Date: 5th November 2014 at 9:14am
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In the aftermath of Caterham and Marussia dropping into administration, Formula One was on the cusp of meltdown in the United States.

It’s been widely known for months, if not years, that the cost of Formula One was killing the smaller teams.

The heavily skewed financial rewards look after the top teams, whilst the smaller teams receive very little. They have even been banished from the F1 Working Group which discusses the future of the sport.

It is hardly surprising that they may feel unwanted and yet Formula One was a sport cannot survive without them.

In Austin, Texas, Force India, Sauber and Lotus threatened a boycott in protest at how revenues are divided within Formula One.

No-one other than themselves will know quite how serious they were. But the thought of six cars withdrawing from the grid, plus the four cars from Marussia and Caterham that were already missing would have made the paddock and grid look a lonely place.

Throw in the little matter of Formula One desperate to not be embarrassed once more in what is deemed their best future market place and something had to be done.

But it wasn’t done by Formula One supremo Bernie Ecclestone, it instead came from Donald Mackenzie.

Who? You might ask?

Well Donald Mackenzie is chairman of CVC Capital Partners, Formula 1?s controlling shareholder.

CVC have never publicly interfered with the running of Formula One before and these reports via The Times newspaper are unprecedented.

With Formula One at risk of fielding a grid of just 14 cars, Mackenzie got on the telephone to Lotus owner Gerard Lopez.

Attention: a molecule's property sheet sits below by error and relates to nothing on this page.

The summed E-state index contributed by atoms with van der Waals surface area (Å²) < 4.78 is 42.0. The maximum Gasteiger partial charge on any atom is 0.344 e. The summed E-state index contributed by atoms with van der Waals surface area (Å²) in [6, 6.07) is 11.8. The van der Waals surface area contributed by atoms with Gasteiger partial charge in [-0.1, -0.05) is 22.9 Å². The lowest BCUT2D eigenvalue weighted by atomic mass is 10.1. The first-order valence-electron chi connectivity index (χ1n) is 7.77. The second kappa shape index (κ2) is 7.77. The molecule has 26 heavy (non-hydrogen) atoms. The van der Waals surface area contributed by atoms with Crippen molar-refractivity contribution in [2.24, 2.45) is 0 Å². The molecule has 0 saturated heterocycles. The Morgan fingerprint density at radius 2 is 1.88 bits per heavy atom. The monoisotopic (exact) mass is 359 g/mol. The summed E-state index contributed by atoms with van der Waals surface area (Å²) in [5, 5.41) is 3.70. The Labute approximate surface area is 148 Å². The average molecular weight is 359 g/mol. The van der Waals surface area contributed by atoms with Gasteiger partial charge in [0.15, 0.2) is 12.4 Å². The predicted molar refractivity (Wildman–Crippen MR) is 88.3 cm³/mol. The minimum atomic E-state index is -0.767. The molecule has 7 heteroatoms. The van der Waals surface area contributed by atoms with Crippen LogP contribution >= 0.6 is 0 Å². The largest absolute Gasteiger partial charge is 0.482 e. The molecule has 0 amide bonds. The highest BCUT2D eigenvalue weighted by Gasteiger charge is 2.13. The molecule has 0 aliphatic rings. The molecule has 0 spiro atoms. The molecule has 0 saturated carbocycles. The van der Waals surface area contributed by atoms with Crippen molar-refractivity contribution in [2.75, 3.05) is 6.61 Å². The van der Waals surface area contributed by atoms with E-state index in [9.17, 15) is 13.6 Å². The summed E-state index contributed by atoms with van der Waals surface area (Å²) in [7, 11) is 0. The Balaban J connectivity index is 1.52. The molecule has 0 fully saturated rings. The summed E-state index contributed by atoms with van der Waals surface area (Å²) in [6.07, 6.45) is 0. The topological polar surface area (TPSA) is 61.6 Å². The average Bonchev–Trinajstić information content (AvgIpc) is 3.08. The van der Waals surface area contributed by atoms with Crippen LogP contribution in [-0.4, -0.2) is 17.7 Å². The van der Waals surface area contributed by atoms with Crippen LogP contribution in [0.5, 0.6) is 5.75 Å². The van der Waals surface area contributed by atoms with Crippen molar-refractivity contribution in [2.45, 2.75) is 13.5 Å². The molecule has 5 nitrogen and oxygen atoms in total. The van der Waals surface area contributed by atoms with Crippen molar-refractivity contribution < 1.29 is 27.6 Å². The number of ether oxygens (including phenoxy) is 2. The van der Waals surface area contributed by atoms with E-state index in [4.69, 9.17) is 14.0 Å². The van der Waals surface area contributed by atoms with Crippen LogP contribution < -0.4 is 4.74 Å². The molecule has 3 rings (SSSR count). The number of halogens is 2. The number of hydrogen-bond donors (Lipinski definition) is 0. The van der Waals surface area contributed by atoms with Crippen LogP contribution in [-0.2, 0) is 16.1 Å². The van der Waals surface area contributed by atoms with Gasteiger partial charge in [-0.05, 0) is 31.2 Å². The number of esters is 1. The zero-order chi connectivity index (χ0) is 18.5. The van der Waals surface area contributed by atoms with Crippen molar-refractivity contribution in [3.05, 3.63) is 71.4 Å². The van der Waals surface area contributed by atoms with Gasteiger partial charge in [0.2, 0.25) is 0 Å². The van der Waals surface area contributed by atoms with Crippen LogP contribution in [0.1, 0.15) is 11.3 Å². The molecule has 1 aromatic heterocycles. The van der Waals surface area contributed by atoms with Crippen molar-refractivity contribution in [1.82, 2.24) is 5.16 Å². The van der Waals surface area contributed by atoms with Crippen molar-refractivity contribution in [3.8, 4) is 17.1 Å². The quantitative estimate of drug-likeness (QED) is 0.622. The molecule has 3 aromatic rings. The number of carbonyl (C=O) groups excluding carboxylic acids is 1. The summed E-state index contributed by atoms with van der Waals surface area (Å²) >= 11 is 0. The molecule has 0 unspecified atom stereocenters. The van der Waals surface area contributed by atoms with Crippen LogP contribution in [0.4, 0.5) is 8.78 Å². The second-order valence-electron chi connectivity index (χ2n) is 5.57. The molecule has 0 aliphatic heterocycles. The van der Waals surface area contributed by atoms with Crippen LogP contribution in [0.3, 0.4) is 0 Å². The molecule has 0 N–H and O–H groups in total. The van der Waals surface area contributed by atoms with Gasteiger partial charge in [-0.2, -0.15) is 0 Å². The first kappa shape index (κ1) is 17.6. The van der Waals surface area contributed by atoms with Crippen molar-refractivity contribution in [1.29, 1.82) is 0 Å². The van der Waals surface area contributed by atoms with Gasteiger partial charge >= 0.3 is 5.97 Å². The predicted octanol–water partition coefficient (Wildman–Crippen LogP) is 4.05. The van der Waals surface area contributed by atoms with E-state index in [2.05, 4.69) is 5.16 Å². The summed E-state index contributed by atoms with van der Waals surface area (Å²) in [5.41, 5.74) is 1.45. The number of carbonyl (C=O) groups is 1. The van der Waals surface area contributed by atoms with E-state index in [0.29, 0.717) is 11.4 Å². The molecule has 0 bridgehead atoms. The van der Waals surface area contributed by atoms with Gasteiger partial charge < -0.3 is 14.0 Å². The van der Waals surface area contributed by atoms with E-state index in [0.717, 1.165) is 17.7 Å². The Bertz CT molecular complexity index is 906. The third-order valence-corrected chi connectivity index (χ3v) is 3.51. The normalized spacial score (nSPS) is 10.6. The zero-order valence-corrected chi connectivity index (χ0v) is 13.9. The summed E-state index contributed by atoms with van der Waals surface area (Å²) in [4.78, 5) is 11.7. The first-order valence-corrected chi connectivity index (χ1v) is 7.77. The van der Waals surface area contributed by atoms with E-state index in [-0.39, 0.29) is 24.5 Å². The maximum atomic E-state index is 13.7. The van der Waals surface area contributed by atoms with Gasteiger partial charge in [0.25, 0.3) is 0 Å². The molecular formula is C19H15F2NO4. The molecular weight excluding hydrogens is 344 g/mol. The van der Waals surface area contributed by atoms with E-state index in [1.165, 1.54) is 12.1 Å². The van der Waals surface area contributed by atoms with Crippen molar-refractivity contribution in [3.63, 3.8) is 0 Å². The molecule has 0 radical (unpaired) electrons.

Lopez himself hasn’t been the most vocal of men in the paddock, but in Austin he spoke very well to the media and became someone of a figure head for the smaller teams plight.

According to The Times ?It is thought that CVC may be willing to find as much as £100 million for the three struggling teams to prevent the sport splitting in two.?

£100 million of course is a sizeable amount, split between Lotus, Force India and Sauber it’s an additional £33million plus for each team, which could be the difference between the teams running or following the likes of Marussia and Caterham into administration.

And where can CVC magic up £100million from?

Well CVC and other shareholders took an estimated profit of £795 million in 2013 out of the sport and that’s after £500million was handed out to the top teams as prize money.

There is plenty of money to go around in Formula One, the problem is it’s not distributed around to those that matter, the teams.

Lopez told the Guardian as quoted by Sky Sports: ?I know CVC and Bernie [Ecclestone] have been looking at this. It?s going to be a base payment [over and above the money paid for positions in the championship] given to the smaller teams, which is essentially going to make it possible for a normal budget to work.

?To be honest, it?s really not a complicated thing to do. It just requires a bit of goodwill. The overall amount we?re discussing, once you start dividing it by the number of teams, is not that massive.

?There is a way to build a proposal in the next couple of days. I really think there is a way to solve this in the coming days, probably even to get to a proposal before Brazil. In which case I don?t see the point in doing anything drastic that would damage the sport.?

 

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